Posted in Our Current Crushes
Here are some new temporary exhibitions not to be missed :-)
Rodin museum : ANTONY GORMLEY from 10/17/23 to 03/03/24
This autumn, the Musée Rodin welcomes British artist Antony Gormley. For over forty years, Gormley has explored the relationship of the human body to space through a critical engagement with his own body and, more recently, through examining the relationship of the body to the built environment.
Orsay Museum: Van Gogh in Auvers-sur-Oise -The Final Months From 10/03/23 to 02/04/24
Set to be presented at the Musée d’Orsay in fall 2023, this exhibition is the first to be devoted to the works produced by Vincent Van Gogh (1853-1890) during the last two months of his life, in Auvers-sur-Oise near Paris. The exhibition is the result of years of research on this crucial phase in the artist’s life, and will finally enable the public to appreciate its true importance.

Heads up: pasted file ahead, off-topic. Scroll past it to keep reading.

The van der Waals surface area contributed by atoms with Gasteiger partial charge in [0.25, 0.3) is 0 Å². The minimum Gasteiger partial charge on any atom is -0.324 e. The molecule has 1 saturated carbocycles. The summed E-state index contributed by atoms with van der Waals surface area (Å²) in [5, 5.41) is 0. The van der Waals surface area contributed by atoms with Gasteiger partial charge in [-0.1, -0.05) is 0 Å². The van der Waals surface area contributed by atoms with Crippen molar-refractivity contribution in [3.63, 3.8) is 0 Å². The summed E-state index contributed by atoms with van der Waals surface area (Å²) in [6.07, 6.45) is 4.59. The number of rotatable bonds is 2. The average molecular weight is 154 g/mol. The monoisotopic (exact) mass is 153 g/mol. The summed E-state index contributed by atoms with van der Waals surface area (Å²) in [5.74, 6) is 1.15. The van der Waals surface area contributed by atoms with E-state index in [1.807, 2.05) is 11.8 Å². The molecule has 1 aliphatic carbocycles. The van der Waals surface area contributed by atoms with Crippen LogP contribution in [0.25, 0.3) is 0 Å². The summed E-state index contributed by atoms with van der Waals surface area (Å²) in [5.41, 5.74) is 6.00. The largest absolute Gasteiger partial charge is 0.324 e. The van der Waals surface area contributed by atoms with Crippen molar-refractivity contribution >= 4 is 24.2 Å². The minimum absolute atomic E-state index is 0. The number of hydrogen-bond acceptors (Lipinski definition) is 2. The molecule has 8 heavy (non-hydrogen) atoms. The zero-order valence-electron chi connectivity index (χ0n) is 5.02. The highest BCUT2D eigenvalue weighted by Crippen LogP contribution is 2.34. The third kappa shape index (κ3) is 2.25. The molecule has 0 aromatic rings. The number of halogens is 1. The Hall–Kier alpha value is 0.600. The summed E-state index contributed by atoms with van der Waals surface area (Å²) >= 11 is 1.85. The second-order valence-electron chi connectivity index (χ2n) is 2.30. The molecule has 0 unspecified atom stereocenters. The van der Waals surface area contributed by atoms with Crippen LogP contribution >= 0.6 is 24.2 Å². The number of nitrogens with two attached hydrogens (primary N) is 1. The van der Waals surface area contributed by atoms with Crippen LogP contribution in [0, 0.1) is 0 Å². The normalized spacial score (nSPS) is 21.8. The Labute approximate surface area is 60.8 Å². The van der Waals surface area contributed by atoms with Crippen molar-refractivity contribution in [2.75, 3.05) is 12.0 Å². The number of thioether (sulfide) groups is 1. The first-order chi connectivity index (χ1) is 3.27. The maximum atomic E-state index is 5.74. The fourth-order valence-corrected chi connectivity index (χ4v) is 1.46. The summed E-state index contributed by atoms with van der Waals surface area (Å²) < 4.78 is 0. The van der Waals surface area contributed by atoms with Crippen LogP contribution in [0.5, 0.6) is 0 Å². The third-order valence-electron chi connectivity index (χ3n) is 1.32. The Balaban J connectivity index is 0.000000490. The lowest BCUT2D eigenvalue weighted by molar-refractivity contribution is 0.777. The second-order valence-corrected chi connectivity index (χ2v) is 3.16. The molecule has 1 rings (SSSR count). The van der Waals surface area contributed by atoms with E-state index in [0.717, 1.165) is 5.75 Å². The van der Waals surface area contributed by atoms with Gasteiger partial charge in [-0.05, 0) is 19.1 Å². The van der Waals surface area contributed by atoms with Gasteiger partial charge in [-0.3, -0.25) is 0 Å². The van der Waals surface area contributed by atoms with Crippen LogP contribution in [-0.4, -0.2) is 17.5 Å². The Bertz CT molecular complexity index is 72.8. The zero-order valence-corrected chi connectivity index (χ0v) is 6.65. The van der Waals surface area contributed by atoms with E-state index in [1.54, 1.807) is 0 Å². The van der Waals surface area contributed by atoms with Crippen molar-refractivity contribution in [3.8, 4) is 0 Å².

Louis Vuitton Fondation : Mark Rothko from 10/18/23 to 04/02/24
The Fondation Louis Vuitton presents the first retrospective in France dedicated to Mark Rothko (1903-1970) since the exhibition held at the Musée d’Art moderne de la Ville de Paris in 1999. The retrospective brings together some 115 works from the largest international institutional collections, including the National Gallery of Art in Washington D.C., the Tate in London and the Phillips Collection in Washington D.C., and from international private collections, including the artist's family collection.
Orangerie Museum: A painter and his dealer from 09/20/23 to 01/15/24
Almost a century after the two men met in 1914, this exhibition aims to revisit one of the iconic moments in Amedeo Modigliani’s life, the one in which Paul Guillaume became his dealer. It will focus on exploring the way in which links between the two characters may throw light on the artist’s career.
Carnavalet museum: THE RÉGENCE IN PARIS (1715-1723) The Dawn of the Enlightenment from October 20th 2023 to February 25th 2024
The Musée Carnavalet – Histoire de Paris is holding an exhibition on the Régence, a forgotten period in history, marking the return of the King and of political, economic and cultural life to Paris.